From the www.monabaker.com archive (legacy material)
Ward Churchill | Znet | 2 February 2005
In the last few days there has been widespread and grossly inaccurate media coverage concerning my analysis of the September 11, 2001 attacks on the World Trade Center and the Pentagon, coverage that has resulted in defamation of my character and threats against my life. What I actually said has been lost, indeed turned into the opposite of itself, and I hope the following facts will be reported at least to the same extent that the fabrications have been.
The piece circulating on the internet was developed into a book, On the Justice of Roosting Chickens. Most of the book is a detailed chronology of U.S. military interventions since 1776 and U.S. violations of international law since World War II. My point is that we cannot allow the U.S. government, acting in our name, to engage in massive violations of international law and fundamental human rights and not expect to reap the consequences.
I am not a “defender”of the September 11 attacks, but simply pointing out that if U.S. foreign policy results in massive death and destruction abroad, we cannot feign innocence when some of that destruction is returned. I have never said that people “should” engage in armed attacks on the United States, but that such attacks are a natural and unavoidable consequence of unlawful U.S. policy. As Martin Luther King, quoting Robert F. Kennedy, said, “Those who make peaceful change impossible make violent change inevitable.”
This is not to say that I advocate violence; as a U.S. soldier in Vietnam I witnessed and participated in more violence than I ever wish to see. What I am saying is that if we want an end to violence, especially that perpetrated against civilians, we must take the responsibility for halting the slaughter perpetrated by the United States around the world. My feelings are reflected in Dr. King’s April 1967 Riverside speech, where, when asked about the wave of urban rebellions in U.S. cities, he said, “I could never again raise my voice against the violence of the oppressed . . . without having first spoken clearly to the greatest purveyor of violence in the world today – my own government.”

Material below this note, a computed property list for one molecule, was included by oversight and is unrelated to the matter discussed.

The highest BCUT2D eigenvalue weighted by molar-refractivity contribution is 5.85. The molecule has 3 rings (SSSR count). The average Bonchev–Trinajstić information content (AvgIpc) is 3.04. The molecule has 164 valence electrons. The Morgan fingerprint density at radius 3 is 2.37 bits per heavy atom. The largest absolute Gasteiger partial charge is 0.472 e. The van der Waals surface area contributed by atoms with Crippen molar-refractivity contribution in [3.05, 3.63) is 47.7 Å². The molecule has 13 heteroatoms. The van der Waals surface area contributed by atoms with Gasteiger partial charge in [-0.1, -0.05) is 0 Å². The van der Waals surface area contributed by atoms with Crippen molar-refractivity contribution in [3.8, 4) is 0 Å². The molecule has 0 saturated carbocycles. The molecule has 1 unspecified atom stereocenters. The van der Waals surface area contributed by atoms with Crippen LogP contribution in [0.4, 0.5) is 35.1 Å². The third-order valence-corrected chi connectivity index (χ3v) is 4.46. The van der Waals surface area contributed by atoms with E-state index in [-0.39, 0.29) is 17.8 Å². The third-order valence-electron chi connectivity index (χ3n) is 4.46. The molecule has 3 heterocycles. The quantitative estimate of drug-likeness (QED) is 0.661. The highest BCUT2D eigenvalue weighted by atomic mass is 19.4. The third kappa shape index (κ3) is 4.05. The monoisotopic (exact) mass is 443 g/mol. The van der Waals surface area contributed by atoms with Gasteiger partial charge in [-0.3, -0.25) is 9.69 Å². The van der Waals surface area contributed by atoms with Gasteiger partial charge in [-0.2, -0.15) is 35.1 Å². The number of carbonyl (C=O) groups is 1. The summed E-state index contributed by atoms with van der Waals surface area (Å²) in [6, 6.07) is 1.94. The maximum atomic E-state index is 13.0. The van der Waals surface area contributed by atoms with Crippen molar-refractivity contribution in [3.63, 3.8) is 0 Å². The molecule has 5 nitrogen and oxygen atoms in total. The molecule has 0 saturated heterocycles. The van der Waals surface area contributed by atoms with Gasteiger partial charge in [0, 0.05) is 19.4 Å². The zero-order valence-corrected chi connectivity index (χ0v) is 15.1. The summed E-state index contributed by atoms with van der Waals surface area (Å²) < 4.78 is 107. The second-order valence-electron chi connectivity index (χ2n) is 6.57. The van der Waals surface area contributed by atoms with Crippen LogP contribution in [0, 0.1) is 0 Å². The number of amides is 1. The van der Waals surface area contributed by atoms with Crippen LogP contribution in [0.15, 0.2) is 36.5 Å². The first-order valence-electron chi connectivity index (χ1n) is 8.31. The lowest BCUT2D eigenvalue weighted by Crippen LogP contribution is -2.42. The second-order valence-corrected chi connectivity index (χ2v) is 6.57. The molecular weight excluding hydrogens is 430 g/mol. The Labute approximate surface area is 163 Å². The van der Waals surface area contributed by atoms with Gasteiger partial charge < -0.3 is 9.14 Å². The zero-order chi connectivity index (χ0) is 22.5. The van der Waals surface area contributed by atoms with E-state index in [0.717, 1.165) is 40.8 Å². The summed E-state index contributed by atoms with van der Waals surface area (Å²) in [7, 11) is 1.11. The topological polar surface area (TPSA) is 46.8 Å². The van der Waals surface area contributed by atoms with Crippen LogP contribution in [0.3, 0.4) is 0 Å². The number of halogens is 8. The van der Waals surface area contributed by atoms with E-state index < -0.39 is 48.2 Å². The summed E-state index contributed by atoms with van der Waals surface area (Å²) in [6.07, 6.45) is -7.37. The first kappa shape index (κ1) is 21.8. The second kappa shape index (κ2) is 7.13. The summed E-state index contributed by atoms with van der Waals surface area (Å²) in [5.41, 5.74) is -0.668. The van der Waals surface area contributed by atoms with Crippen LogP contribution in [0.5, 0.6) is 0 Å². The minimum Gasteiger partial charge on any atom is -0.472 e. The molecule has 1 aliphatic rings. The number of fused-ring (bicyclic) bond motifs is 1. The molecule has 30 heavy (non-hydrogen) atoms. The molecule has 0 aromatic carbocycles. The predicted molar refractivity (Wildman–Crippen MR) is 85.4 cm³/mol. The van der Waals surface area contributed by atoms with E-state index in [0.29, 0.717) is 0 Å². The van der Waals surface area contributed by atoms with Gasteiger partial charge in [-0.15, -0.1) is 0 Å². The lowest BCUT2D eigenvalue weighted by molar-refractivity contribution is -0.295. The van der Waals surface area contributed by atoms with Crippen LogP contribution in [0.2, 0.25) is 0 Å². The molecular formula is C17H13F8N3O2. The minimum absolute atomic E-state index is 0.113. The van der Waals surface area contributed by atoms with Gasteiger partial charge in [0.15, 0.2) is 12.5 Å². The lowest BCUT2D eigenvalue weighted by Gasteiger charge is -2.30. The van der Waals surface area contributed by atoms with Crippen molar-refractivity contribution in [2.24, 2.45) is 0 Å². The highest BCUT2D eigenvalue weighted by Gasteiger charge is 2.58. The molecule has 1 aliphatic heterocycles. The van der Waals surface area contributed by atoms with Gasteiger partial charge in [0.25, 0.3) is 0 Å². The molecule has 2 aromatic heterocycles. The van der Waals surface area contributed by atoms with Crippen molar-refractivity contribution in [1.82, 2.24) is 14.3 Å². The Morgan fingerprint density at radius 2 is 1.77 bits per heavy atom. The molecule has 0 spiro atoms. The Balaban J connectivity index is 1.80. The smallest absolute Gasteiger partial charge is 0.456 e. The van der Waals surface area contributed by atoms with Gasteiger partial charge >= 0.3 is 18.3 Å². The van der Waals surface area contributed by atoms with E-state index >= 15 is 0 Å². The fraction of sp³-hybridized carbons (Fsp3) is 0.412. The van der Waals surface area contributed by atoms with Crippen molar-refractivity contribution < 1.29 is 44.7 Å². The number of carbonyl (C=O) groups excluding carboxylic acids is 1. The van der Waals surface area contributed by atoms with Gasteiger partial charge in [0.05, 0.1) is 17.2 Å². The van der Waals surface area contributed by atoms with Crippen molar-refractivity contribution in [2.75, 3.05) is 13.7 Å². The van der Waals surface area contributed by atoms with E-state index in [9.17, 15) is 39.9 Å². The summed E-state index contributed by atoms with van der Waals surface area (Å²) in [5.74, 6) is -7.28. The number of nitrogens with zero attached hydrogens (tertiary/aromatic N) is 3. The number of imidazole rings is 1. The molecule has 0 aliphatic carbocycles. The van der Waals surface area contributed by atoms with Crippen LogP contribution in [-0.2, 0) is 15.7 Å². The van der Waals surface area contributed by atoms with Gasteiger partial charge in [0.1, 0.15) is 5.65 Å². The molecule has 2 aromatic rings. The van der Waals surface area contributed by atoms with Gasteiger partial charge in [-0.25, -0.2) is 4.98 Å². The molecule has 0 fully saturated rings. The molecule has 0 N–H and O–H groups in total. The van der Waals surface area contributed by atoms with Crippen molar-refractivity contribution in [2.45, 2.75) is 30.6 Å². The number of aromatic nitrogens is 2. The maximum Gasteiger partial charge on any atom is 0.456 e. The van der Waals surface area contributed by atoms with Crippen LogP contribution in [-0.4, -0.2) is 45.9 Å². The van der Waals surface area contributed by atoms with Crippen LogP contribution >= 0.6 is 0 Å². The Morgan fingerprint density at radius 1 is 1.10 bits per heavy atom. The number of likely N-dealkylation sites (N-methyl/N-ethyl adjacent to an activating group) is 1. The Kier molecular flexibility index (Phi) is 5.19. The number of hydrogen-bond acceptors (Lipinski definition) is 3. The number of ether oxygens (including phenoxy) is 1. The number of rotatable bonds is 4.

In 1996 Madeleine Albright, then Ambassador to the UN and soon to be U.S. Secretary of State, did not dispute that 500,000 Iraqi children had died as a result of economic sanctions, but stated on national television that “we” had decided it was “worth the cost.” I mourn the victims of the September 11 attacks, just as I mourn the deaths of those Iraqi children, the more than 3 million people killed in the war in Indochina, those who died in the U.S. invasions of Grenada, Panama and elsewhere in Central America, the victims of the transatlantic slave trade, and the indigenous peoples still subjected to genocidal policies. If we respond with callous disregard to the deaths of others, we can only expect equal callousness to American deaths.